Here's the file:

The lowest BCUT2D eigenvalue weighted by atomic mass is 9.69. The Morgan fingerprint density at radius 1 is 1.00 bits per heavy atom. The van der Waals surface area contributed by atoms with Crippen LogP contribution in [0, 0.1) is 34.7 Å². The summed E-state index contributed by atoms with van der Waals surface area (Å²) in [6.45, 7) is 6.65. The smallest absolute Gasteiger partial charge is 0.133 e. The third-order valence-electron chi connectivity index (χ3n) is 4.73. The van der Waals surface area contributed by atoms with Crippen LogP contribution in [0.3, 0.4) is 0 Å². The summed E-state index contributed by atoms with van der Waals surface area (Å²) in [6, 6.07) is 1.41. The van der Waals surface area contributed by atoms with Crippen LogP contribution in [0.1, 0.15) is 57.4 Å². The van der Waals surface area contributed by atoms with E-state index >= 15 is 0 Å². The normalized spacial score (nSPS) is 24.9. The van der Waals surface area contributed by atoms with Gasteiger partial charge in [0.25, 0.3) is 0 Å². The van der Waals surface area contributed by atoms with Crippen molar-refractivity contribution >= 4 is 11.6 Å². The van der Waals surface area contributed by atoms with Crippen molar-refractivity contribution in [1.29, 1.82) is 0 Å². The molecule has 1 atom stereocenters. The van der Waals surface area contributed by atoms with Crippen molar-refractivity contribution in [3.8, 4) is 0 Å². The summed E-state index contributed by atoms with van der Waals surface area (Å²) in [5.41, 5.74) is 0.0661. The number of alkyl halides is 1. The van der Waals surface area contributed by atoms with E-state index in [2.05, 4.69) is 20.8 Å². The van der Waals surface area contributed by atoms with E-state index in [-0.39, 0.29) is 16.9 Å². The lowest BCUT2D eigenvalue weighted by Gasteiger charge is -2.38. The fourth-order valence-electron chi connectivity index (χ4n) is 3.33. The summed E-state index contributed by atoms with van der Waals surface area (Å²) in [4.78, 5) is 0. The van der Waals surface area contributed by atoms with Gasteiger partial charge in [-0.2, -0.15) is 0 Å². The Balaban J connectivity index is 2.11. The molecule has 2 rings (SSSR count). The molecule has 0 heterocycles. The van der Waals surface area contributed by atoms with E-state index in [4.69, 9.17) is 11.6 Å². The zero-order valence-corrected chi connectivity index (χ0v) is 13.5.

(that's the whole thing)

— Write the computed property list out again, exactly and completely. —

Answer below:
The lowest BCUT2D eigenvalue weighted by atomic mass is 9.69. The Morgan fingerprint density at radius 1 is 1.00 bits per heavy atom. The van der Waals surface area contributed by atoms with Crippen LogP contribution in [0, 0.1) is 34.7 Å². The summed E-state index contributed by atoms with van der Waals surface area (Å²) in [6.45, 7) is 6.65. The smallest absolute Gasteiger partial charge is 0.133 e. The third-order valence-electron chi connectivity index (χ3n) is 4.73. The van der Waals surface area contributed by atoms with Crippen LogP contribution in [0.3, 0.4) is 0 Å². The summed E-state index contributed by atoms with van der Waals surface area (Å²) in [6, 6.07) is 1.41. The van der Waals surface area contributed by atoms with Crippen LogP contribution in [0.1, 0.15) is 57.4 Å². The van der Waals surface area contributed by atoms with E-state index >= 15 is 0 Å². The normalized spacial score (nSPS) is 24.9. The van der Waals surface area contributed by atoms with Gasteiger partial charge in [0.25, 0.3) is 0 Å². The van der Waals surface area contributed by atoms with Crippen molar-refractivity contribution >= 4 is 11.6 Å². The van der Waals surface area contributed by atoms with Crippen molar-refractivity contribution in [1.29, 1.82) is 0 Å². The molecule has 1 atom stereocenters. The van der Waals surface area contributed by atoms with Crippen molar-refractivity contribution in [3.8, 4) is 0 Å². The summed E-state index contributed by atoms with van der Waals surface area (Å²) in [5.41, 5.74) is 0.0661. The number of alkyl halides is 1. The van der Waals surface area contributed by atoms with E-state index in [2.05, 4.69) is 20.8 Å². The van der Waals surface area contributed by atoms with E-state index in [-0.39, 0.29) is 16.9 Å². The lowest BCUT2D eigenvalue weighted by Gasteiger charge is -2.38. The fourth-order valence-electron chi connectivity index (χ4n) is 3.33. The summed E-state index contributed by atoms with van der Waals surface area (Å²) in [4.78, 5) is 0. The van der Waals surface area contributed by atoms with Gasteiger partial charge in [-0.2, -0.15) is 0 Å². The Balaban J connectivity index is 2.11. The molecule has 2 rings (SSSR count). The molecule has 0 heterocycles. The van der Waals surface area contributed by atoms with E-state index in [4.69, 9.17) is 11.6 Å². The zero-order valence-corrected chi connectivity index (χ0v) is 13.5.